For a country of only nine million people, Sweden has certainly left its mark on the world, particularly on the automotive industry. Two car makers, Volvo and Saab, hail from this Nordic nation. Interestingly, both car makers are now part of two American auto giants, but their legendary quality and engineering continues to shape the industry.
Changes in the global auto industry during the 1980s and 1990s meant that many smaller players would have to merge in order to survive. Although Saab and Volvo were building the cars that consumers wanted and needed, their long term survival was in jeopardy. Questions regarding the costs involved in modernizing factories, streamlining production, updating models, and expanding their respective markets became paramount in the decision that both companies made to seek outside assistance. Fortunately, two American suitors were found that have allowed these Swedish automakers to continue production unabated while allowing for a much needed infusion of cash.
Saab – General Motors purchased the remaining shares of Saab in 2000 and the car company has gradually been pulled into the GM fold ever since then. Unlike American divisions such as Cadillac, Buick, and Chevrolet, General Motors is handling their Swedish division a bit differently by giving the automaker a bit more autonomy in product development and market distribution. Still, new Saab models are borrowing heavily from the GM parts bin, with the Saab 9-7x being a chief example of this change. Based on the successful Chevrolet/GMC/Buick midsize SUVs – think Chevrolet TrailBlazer – the new Saab is more refined with a stiffer and quieter ride than its GM cousins. Happily, the powers that be at GM also had the presence of mind to incorporate familiar Saab interior ideas into the 9-7x including: the ubiquitous Saab center console mounted ignition switch, green backlighting, and the grid patterned vents with rubbery knobs. Consumer sentiment so far has been favorable and the new 9-7x has been well received by auto critics.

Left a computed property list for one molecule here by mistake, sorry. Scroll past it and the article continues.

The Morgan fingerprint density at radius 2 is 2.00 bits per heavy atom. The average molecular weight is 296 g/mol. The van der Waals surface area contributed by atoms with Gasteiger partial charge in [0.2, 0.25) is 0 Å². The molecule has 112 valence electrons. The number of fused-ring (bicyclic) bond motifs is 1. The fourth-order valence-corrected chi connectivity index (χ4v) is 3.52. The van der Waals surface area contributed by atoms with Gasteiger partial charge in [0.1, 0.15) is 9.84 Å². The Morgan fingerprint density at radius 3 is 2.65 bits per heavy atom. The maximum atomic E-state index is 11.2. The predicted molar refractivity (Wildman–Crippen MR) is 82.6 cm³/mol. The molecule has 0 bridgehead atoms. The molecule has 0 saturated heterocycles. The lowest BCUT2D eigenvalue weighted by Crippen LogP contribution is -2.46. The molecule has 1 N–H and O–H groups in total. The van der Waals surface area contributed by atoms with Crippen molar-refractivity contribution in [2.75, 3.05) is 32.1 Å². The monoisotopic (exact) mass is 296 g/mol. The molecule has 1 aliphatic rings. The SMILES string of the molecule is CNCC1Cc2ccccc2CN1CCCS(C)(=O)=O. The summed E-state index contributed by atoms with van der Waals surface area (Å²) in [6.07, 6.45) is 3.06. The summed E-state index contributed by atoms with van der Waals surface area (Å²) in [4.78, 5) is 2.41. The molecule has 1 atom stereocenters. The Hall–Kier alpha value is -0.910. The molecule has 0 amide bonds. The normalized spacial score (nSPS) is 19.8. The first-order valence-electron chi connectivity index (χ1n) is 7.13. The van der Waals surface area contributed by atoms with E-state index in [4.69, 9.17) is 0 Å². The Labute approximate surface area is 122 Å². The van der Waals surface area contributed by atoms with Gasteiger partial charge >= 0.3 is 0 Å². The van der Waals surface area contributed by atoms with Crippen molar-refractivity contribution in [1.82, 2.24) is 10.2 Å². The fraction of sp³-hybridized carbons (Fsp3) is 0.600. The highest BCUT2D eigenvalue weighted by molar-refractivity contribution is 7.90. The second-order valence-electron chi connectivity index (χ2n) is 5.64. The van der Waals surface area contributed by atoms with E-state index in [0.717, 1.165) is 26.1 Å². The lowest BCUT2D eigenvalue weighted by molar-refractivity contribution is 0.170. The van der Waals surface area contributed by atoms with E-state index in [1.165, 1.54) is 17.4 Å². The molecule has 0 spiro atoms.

Volvo – When Ford Motor Company purchased Volvo’s car division in 1999 [Volvo’s truck division was not part of the deal], many felt that an important era in Volvo engineering would come to an end. Fortunately, they have been proven wrong. Even more so than GM, Ford has allowed Volvo to exercise significant independence and has adopted Volvo engineering and safety practices to other Ford models quite successfully. Most new Volvo models are Volvo inspired with the U.S. automaker benefiting by the sharing of important resources. One exception is Volvo’s new CX50 SUV which will be sharing the same platform as the Land Rover Freelander and the Ford Mondeo, but beyond that the rest of the vehicle is all Volvo engineering. Volvo’s influence on Ford has extended to the new Ford Five Hundred sedan, which borrowed Volvo’s front wheel drive chassis because it could be easily converted to an all wheel drive chassis, an important selling point.
In all, both Saab and Volvo have a lot to be proud of. If Ford and GM behave themselves and give the two automakers wide latitude, all the cars within the two company’s folds are certain to benefit. Only time will tell if this proves out.